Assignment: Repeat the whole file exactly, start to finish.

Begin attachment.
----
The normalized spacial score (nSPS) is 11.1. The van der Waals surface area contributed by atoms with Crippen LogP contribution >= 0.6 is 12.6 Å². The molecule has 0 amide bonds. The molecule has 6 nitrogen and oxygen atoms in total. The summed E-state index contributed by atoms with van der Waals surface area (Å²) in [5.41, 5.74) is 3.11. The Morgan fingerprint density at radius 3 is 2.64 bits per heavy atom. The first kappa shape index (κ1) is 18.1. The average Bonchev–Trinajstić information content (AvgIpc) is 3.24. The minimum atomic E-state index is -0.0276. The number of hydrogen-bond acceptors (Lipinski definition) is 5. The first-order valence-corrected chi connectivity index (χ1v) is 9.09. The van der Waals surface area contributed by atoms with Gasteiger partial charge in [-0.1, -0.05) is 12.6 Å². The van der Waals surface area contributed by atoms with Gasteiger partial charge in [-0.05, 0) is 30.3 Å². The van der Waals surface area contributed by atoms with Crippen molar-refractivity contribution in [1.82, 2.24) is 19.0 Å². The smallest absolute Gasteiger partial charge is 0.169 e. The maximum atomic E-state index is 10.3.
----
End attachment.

The normalized spacial score (nSPS) is 11.1. The van der Waals surface area contributed by atoms with Crippen LogP contribution >= 0.6 is 12.6 Å². The molecule has 0 amide bonds. The molecule has 6 nitrogen and oxygen atoms in total. The summed E-state index contributed by atoms with van der Waals surface area (Å²) in [5.41, 5.74) is 3.11. The Morgan fingerprint density at radius 3 is 2.64 bits per heavy atom. The first kappa shape index (κ1) is 18.1. The average Bonchev–Trinajstić information content (AvgIpc) is 3.24. The minimum atomic E-state index is -0.0276. The number of hydrogen-bond acceptors (Lipinski definition) is 5. The first-order valence-corrected chi connectivity index (χ1v) is 9.09. The van der Waals surface area contributed by atoms with Gasteiger partial charge in [-0.1, -0.05) is 12.6 Å². The van der Waals surface area contributed by atoms with Gasteiger partial charge in [-0.05, 0) is 30.3 Å². The van der Waals surface area contributed by atoms with Crippen molar-refractivity contribution in [1.82, 2.24) is 19.0 Å². The smallest absolute Gasteiger partial charge is 0.169 e. The maximum atomic E-state index is 10.3.